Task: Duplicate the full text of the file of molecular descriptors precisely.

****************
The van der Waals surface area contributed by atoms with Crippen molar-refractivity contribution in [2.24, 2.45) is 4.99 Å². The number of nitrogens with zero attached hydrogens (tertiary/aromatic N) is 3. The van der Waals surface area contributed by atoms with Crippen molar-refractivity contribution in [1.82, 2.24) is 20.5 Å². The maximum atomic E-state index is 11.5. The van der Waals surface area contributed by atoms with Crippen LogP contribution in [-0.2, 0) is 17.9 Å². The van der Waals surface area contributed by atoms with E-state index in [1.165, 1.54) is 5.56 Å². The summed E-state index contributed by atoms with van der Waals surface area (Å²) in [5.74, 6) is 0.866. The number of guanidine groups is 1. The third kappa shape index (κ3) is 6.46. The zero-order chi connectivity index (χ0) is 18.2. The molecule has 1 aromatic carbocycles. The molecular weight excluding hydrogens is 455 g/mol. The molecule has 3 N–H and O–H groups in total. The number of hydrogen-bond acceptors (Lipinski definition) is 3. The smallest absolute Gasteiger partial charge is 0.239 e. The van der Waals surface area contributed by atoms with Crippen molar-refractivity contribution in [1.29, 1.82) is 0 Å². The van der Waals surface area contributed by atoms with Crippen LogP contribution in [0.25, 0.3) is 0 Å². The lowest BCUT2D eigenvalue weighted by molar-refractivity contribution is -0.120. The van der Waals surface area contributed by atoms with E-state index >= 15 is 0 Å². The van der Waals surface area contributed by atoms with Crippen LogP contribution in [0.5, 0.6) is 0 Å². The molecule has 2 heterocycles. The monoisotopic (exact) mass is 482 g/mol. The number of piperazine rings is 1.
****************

The van der Waals surface area contributed by atoms with Crippen molar-refractivity contribution in [2.24, 2.45) is 4.99 Å². The number of nitrogens with zero attached hydrogens (tertiary/aromatic N) is 3. The van der Waals surface area contributed by atoms with Crippen molar-refractivity contribution in [1.82, 2.24) is 20.5 Å². The maximum atomic E-state index is 11.5. The van der Waals surface area contributed by atoms with Crippen LogP contribution in [-0.2, 0) is 17.9 Å². The van der Waals surface area contributed by atoms with E-state index in [1.165, 1.54) is 5.56 Å². The summed E-state index contributed by atoms with van der Waals surface area (Å²) in [5.74, 6) is 0.866. The number of guanidine groups is 1. The third kappa shape index (κ3) is 6.46. The zero-order chi connectivity index (χ0) is 18.2. The molecule has 1 aromatic carbocycles. The molecular weight excluding hydrogens is 455 g/mol. The molecule has 3 N–H and O–H groups in total. The number of hydrogen-bond acceptors (Lipinski definition) is 3. The smallest absolute Gasteiger partial charge is 0.239 e. The van der Waals surface area contributed by atoms with Crippen molar-refractivity contribution in [1.29, 1.82) is 0 Å². The van der Waals surface area contributed by atoms with Crippen LogP contribution in [0.25, 0.3) is 0 Å². The lowest BCUT2D eigenvalue weighted by molar-refractivity contribution is -0.120. The van der Waals surface area contributed by atoms with E-state index >= 15 is 0 Å². The van der Waals surface area contributed by atoms with Crippen LogP contribution in [0.5, 0.6) is 0 Å². The molecule has 2 heterocycles. The monoisotopic (exact) mass is 482 g/mol. The number of piperazine rings is 1.